However, after the session I realised that ‘digital literacy’ can be accessible in the classroom, without being too complicated, because it encompasses such a wide range of possibilities. The planning and making of the Puppet Show was fairly simple, very engaging and it involved a range of skills in a cross-curricular context, which has the potential to be very beneficial for children’s learning. It would require basic knowledge of working one’s way around an iPad, but this is not foreign to many children of today. And this is a key point, that ‘digital literacy’ is relevant to them, since computing is a huge part of everyday life, even with their parents’ mobile phones and the games they play, as mentioned above. Education will always be effective so long as it continues to develop along with our developing society. In this context that development is the acceptance of ‘digital literacy’ in today’s digital world.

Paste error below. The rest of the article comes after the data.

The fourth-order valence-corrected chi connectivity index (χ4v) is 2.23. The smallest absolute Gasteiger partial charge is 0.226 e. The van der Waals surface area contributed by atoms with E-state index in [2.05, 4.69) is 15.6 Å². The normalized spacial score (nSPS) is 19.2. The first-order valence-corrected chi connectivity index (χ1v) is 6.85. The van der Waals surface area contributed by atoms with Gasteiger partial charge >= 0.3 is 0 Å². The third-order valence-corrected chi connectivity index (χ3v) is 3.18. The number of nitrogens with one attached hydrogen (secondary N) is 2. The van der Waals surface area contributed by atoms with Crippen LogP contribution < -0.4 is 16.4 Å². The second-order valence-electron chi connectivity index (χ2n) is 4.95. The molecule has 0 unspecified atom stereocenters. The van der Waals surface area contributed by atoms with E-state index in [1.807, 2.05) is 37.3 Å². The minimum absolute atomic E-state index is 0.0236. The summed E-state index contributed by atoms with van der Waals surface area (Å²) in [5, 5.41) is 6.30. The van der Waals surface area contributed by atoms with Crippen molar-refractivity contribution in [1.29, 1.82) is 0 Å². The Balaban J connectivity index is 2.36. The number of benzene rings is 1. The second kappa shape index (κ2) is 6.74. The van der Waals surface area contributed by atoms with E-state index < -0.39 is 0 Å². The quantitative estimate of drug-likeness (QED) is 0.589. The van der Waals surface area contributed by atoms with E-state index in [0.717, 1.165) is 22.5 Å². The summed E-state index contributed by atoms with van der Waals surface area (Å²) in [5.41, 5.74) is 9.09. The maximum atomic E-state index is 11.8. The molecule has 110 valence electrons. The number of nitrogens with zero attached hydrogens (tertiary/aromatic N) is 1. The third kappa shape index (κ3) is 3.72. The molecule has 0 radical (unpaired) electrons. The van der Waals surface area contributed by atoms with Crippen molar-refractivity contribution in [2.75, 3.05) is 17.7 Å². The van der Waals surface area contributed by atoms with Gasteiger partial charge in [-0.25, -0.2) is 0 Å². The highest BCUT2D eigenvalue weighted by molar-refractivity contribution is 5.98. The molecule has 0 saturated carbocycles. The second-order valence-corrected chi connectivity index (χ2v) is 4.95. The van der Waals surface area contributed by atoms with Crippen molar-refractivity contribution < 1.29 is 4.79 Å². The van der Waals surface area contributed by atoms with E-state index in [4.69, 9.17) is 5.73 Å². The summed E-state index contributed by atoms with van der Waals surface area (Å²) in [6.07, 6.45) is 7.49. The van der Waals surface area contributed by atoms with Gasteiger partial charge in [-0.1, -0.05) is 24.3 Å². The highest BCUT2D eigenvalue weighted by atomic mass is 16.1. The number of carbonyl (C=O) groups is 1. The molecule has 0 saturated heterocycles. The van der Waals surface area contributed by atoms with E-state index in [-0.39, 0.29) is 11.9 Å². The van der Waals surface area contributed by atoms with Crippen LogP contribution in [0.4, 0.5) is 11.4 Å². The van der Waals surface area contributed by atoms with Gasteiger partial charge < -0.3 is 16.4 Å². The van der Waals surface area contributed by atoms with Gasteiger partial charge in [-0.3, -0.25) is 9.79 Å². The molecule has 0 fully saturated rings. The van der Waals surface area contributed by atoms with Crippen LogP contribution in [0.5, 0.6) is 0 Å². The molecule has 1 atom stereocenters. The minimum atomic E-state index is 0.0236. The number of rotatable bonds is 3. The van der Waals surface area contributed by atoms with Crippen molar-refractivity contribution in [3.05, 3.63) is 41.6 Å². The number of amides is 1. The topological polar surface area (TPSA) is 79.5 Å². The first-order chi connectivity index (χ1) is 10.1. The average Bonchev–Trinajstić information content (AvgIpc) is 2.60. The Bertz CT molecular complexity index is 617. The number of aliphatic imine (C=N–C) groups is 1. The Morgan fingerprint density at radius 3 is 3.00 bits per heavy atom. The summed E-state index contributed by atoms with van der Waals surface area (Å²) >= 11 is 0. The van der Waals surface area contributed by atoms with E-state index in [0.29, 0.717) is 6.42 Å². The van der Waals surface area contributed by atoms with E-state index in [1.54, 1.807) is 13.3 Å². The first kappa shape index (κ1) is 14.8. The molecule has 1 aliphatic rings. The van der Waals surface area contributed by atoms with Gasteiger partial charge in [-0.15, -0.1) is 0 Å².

2. Since doing this course I have come to believe that ICT seems a lot scarier than it really is. Once you “know how”, it seems easy, its getting there that’s the problem. I think it is vital that children have access and opportunities to use and create with ICT in school; as this area could become increasingly alienating outside of school.